Let’s be honest, waiting is the worst. I would also posit that waiting on the phone to talk to someone in customer service—while your phone reminds you of the 18 minutes and counting that you’ve already endured—is its own version of hell on Earth.
According to a survey by text-message service TalkTo, more than half of Americans spend 10 to 20 minutes every week waiting on hold—which adds up to 43 days over a lifetime. Yikes.
The silver lining in this frustrating situation is that many companies have “hold music” filled with bangers that you can enjoy during your seemingly never-ending wait.
IKEA has been known to stay strong to their Swedish roots and rock an ABBA medley as their hold music—a practice that I 100 percent support. Admiral Insurance in the UK likes to entertain its customers on hold with the likes of Star Wars and Game of Thrones soundtracks.
When I worked customer service for the Disney catalog back in the late 20th century, I got to hear the same hold music as the customer when I was working on their request. Which meant I heard the same songs on repeat for hours every day. Their hold music at the time was the soundtrack from the latest Disney movie.
Let me just say that to this day I can’t hear Phil Collins’ You’ll Be In My Heart from Tarzan without having a nervous breakdown. And as it turns out, there’s a person I can blame for that.
Did you know that someone had to invent the concept of hold music? That person was businessman Alfred Levy.
Hold Music Was The Result Of An Accident
According to CallsOnHold, back in 1962, Levy was an entrepreneur and inventor who owned a factory located next door to a radio station. One day, he was having problems with his phone lines. When he went to investigate, he discovered a loose wire was touching a metal girder on the building.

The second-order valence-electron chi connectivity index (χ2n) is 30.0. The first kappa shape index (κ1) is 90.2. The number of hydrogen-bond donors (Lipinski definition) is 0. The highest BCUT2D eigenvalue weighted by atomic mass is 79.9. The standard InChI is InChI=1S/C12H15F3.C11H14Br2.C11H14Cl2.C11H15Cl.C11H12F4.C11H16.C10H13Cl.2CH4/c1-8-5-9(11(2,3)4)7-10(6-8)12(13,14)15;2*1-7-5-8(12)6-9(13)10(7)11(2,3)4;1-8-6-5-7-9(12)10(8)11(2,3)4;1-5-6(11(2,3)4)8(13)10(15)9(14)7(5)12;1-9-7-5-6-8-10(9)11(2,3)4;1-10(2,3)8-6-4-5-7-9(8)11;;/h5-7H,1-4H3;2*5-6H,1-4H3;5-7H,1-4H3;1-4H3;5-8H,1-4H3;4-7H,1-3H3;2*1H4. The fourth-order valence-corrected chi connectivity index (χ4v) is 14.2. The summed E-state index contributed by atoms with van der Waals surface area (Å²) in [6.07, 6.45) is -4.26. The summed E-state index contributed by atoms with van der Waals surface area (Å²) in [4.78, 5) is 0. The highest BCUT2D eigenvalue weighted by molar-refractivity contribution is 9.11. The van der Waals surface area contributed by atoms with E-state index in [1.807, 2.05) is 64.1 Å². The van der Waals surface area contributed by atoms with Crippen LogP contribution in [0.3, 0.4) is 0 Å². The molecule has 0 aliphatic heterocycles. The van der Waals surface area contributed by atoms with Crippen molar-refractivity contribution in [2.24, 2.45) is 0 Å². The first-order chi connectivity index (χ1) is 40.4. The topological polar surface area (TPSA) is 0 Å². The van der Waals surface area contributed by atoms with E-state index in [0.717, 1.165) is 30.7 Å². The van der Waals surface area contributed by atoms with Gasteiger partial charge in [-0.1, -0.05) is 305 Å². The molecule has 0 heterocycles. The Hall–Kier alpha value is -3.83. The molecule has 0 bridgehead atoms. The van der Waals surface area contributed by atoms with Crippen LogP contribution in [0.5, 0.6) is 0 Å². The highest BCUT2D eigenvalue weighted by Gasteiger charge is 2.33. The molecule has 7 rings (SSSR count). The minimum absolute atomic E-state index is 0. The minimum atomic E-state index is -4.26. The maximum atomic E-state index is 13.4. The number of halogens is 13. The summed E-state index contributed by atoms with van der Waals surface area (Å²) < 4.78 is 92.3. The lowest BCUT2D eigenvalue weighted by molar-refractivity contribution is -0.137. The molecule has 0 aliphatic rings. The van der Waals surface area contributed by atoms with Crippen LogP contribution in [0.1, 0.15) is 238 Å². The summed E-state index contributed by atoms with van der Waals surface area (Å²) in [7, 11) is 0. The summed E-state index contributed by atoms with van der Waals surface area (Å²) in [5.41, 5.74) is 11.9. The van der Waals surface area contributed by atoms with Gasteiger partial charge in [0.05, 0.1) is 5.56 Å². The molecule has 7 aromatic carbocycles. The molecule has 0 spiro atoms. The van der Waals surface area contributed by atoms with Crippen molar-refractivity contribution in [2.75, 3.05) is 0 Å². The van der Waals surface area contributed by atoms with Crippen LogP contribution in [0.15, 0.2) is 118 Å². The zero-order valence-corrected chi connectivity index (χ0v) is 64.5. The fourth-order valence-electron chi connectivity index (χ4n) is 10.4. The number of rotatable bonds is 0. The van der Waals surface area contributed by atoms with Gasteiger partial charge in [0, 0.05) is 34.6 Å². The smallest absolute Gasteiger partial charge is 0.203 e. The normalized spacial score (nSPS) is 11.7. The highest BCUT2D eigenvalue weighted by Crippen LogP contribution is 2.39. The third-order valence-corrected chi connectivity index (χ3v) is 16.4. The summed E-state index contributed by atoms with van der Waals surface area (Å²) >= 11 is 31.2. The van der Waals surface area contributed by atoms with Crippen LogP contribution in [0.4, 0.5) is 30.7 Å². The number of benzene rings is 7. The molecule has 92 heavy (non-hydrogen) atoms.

This odd accident had turned his building and office telephone handsets into a giant receiver, and this was causing his phone lines to broadcast the signal from the radio station through the loose wire. When calls to his office were put on hold, callers could hear the radio broadcast.
Turning An Accident Into A Business Opportunity
Being the creative inventor and entrepreneur that he was, Levy didn’t find this accident annoying. Instead, he realized he had stumbled upon a business opportunity. He eventually created a system to control the wire contact and went on to patent his work on the “Music On Hold” machine in 1966, which today sits in the Smithsonian.
More than a half-century later, Levy’s original idea has evolved into a marketing strategy that allows companies to communicate with their customers.
Instead of always hearing a current radio playlist or a medley of copyright-free instrumentals, companies can insert messages to customers who are on hold. This allows them to share details about everything from promotions to new products.
If it wasn’t for Levy, we might all be sitting in endless silence while waiting to talk to a company rep on the phone. And that’s an alternate reality I don’t want to think about.